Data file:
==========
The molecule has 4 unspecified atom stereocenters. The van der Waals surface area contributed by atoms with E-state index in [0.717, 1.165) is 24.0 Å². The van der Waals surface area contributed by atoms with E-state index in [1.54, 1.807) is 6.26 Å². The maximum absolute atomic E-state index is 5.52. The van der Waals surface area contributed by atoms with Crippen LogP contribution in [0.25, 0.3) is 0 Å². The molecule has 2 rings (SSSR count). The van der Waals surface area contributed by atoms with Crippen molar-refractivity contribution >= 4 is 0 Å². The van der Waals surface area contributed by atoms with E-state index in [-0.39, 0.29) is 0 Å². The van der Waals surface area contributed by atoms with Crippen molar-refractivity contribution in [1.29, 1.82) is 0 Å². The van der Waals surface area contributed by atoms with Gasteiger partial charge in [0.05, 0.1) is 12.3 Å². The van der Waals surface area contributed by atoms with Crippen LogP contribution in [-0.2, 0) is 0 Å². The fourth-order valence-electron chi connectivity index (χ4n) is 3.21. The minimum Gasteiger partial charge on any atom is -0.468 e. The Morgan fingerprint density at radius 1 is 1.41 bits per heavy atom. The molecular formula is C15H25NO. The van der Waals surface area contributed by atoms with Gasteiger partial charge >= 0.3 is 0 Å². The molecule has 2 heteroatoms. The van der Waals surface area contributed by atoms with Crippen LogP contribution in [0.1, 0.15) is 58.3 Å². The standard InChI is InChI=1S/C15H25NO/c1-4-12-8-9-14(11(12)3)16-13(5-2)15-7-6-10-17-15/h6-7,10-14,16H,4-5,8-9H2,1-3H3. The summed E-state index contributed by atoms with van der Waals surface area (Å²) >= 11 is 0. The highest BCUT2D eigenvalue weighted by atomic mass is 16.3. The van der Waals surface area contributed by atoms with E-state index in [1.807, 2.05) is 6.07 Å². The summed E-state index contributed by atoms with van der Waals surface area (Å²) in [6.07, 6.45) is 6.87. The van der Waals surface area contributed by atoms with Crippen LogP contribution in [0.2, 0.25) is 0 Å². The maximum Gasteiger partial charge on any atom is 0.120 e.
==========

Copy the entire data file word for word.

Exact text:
The molecule has 4 unspecified atom stereocenters. The van der Waals surface area contributed by atoms with E-state index in [0.717, 1.165) is 24.0 Å². The van der Waals surface area contributed by atoms with E-state index in [1.54, 1.807) is 6.26 Å². The maximum absolute atomic E-state index is 5.52. The van der Waals surface area contributed by atoms with Crippen LogP contribution in [0.25, 0.3) is 0 Å². The molecule has 2 rings (SSSR count). The van der Waals surface area contributed by atoms with Crippen molar-refractivity contribution >= 4 is 0 Å². The van der Waals surface area contributed by atoms with E-state index in [-0.39, 0.29) is 0 Å². The van der Waals surface area contributed by atoms with Crippen molar-refractivity contribution in [1.29, 1.82) is 0 Å². The van der Waals surface area contributed by atoms with Gasteiger partial charge in [0.05, 0.1) is 12.3 Å². The van der Waals surface area contributed by atoms with Crippen LogP contribution in [-0.2, 0) is 0 Å². The fourth-order valence-electron chi connectivity index (χ4n) is 3.21. The minimum Gasteiger partial charge on any atom is -0.468 e. The Morgan fingerprint density at radius 1 is 1.41 bits per heavy atom. The molecular formula is C15H25NO. The van der Waals surface area contributed by atoms with Gasteiger partial charge >= 0.3 is 0 Å². The molecule has 2 heteroatoms. The van der Waals surface area contributed by atoms with Crippen LogP contribution in [0.1, 0.15) is 58.3 Å². The standard InChI is InChI=1S/C15H25NO/c1-4-12-8-9-14(11(12)3)16-13(5-2)15-7-6-10-17-15/h6-7,10-14,16H,4-5,8-9H2,1-3H3. The summed E-state index contributed by atoms with van der Waals surface area (Å²) >= 11 is 0. The highest BCUT2D eigenvalue weighted by atomic mass is 16.3. The van der Waals surface area contributed by atoms with E-state index in [1.807, 2.05) is 6.07 Å². The summed E-state index contributed by atoms with van der Waals surface area (Å²) in [6.07, 6.45) is 6.87. The van der Waals surface area contributed by atoms with Crippen LogP contribution in [0.2, 0.25) is 0 Å². The maximum Gasteiger partial charge on any atom is 0.120 e.